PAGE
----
When Meeting the Family Doesn’t Go as Planned

My wife is an amazing cook. I’m sure that’s a common statement, but Kara truly goes above and beyond. It’s how she loves people. And it’s made my family famous for dinner parties, for the delicious treats I bring into the office (that might be the only reason I still have my job!), and especially for Kara’s almond croissants.

That’s why I was so excited to show off Kara’s gift for cooking to my family when we first started dating. My family was all gathering in Des Moines, and to make the trip easier each couple was choosing a meal to cook.

Kara and I had Saturday breakfast, which basically meant Kara had Saturday breakfast. Her croissants weren’t just on the menu, they were the menu. Everyone was going to be introduced to a baking miracle and would basically start begging me to marry Kara.

Everything in the croissants is made from scratch, so Kara and I had to start the process Friday afternoon. To make things a little more complicated Kara, and I were staying at different houses, and I was in the one where we’d have breakfast.

Saturday morning I had to be up by six to start kneading the dough, and she’d be over shortly for the filling and baking. As you might know, I’m nowhere near the chef Kara is. And just to top it off, my brother Robert and I were out all Friday night at a bar, so I had to stay on task with about three hours of sleep. But it was worth it because I wanted to impress Kara and my family.

Overcoming all obstacles, the almond croissants were baked and ready to eat by about 8:30. The house was filled with a delicious aroma, and since we knew what a hit they’d be we had a double batch ready to go.

As my family bit into their croissants I waited for the waves of praise to start rolling in.

And waited … And waited! Suddenly, my sister stood up and said, “I’ll get the eggs!”

Before I knew it, three of my siblings were cooking eggs and bacon on the stove, and Kara looked ready to break up with me.

I was surprised, but in hindsight I shouldn’t have been shocked by my family’s response. We grew up in a house where eggs and bacon were a part of every breakfast, with pastries rarely being part of the meal.

The rest of that morning was spent in an uneasy silence. I tried to ease the tension and to make sure we had a good time the rest of the morning, but it was clear that Kara was hurt. Eventually we were able to leave and to talk about what happened.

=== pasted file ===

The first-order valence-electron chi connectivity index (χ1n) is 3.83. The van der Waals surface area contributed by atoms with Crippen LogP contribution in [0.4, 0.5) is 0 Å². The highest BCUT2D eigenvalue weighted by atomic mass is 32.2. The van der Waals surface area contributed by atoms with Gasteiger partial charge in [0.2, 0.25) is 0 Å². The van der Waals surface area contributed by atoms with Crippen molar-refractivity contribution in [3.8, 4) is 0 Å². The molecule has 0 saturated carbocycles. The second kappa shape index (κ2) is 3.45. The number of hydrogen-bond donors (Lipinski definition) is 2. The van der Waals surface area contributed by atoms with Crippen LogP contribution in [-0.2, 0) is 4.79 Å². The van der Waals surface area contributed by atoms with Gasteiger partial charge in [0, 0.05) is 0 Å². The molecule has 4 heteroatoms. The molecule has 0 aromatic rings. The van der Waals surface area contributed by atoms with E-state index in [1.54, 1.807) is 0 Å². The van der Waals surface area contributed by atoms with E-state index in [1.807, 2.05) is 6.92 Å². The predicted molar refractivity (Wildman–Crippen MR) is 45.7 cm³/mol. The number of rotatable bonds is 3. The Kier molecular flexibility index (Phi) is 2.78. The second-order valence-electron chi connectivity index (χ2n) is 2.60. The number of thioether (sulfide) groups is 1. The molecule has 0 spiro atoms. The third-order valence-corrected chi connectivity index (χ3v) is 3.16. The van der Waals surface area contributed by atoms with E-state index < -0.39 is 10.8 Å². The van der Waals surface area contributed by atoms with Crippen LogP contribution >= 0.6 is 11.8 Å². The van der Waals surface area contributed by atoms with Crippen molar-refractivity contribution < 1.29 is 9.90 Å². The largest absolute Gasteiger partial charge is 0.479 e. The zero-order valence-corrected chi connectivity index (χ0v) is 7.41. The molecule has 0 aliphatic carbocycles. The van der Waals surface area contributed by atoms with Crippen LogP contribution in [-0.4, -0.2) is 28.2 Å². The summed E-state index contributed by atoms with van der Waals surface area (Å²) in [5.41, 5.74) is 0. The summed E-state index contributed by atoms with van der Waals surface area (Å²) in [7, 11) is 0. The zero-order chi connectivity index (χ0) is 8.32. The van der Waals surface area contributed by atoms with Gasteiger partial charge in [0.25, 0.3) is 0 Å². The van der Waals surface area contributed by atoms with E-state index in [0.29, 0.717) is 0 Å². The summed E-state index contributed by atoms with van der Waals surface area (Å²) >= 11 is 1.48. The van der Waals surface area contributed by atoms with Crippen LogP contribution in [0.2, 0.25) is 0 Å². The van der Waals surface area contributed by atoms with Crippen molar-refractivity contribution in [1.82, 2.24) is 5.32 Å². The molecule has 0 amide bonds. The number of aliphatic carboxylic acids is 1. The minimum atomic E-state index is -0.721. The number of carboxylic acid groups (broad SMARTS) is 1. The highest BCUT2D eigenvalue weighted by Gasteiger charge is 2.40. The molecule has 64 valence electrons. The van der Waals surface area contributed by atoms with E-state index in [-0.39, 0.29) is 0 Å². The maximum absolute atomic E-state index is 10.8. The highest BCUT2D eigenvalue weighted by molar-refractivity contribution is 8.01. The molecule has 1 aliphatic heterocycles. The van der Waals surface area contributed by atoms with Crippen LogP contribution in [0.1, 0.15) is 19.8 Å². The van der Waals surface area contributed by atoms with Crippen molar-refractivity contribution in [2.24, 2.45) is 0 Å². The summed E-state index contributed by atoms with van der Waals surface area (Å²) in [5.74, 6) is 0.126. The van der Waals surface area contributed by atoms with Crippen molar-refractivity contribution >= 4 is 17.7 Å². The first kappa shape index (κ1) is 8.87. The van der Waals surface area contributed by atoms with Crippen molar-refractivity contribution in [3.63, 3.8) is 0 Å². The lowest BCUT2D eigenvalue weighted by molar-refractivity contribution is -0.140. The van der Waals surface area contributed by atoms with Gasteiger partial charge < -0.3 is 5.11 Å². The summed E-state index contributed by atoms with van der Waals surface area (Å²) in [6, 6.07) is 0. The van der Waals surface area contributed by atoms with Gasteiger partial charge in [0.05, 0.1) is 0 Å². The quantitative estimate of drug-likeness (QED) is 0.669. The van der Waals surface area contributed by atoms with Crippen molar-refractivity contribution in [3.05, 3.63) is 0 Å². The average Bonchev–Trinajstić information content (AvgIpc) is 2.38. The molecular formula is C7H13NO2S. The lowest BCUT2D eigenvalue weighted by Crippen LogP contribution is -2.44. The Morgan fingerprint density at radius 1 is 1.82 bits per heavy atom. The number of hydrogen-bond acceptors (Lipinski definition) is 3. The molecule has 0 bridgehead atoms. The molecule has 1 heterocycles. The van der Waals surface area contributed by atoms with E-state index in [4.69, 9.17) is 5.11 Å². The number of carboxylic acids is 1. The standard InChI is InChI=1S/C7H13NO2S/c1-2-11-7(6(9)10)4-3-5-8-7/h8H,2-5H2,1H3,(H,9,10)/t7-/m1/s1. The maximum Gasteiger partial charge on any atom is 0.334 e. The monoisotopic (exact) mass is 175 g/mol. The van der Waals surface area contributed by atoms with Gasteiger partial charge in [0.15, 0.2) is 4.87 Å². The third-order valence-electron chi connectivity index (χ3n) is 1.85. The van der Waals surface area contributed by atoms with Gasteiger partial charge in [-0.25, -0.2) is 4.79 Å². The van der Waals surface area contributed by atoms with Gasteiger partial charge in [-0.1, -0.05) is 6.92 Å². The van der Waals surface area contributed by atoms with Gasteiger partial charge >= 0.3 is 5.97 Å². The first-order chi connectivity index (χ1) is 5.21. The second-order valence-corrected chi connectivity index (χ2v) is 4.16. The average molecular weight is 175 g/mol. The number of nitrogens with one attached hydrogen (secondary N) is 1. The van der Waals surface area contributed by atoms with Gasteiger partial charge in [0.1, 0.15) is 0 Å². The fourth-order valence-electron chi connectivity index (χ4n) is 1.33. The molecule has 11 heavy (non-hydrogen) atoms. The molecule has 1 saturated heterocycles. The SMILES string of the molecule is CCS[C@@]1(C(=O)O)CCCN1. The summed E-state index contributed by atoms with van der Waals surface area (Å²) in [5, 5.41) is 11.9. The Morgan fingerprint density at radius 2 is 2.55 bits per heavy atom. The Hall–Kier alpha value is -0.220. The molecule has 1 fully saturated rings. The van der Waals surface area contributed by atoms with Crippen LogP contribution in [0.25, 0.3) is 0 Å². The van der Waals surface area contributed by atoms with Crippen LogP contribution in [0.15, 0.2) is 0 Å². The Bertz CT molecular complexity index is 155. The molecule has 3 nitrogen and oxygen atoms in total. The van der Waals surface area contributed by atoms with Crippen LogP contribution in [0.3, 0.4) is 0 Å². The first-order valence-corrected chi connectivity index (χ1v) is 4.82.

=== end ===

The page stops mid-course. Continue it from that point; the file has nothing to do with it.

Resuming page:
Kara explained that she felt unappreciated and discouraged because she had put a ton of effort into impressing my family. And she had a right to feel that way! I shared her frustrations, but I also tried to explain where my family was coming from. I explained that breakfast was a very different experience in my family’s home. And I truly didn’t think they were trying to be rude, or didn’t like the croissants, it just wasn’t what they were used to.

As the visit wore on, we were able to move past the breakfast incident and enjoy the time with my family. Although my family can be quirky, they are a pretty lovable group, and Kara was able to see how much they had already embraced her. But that was the last time we ever made them Kara’s famous almond croissants!

Whenever a couple begins to share their lives with each other, there are going to be hiccups. Each family, like each person, is unique. There is no one-size-fits-all way to impress or bond with each of them. But it’s important to get those differences out on the table early, in order to avoid frustrations and disappointments.

It’s not always easy blending our different backgrounds, but it’s been worth it. After seven years of marriage, Kara and I still find snags, but luckily we’ve always been able to talk and laugh about all the memories we are making together.

 

Adam

Adam is a proud Iowan who loves to read, be outside, and wrestle with his son.He’s a part of iBiL because he thinks when we stand up for what’s good in the world, amazing things happen.
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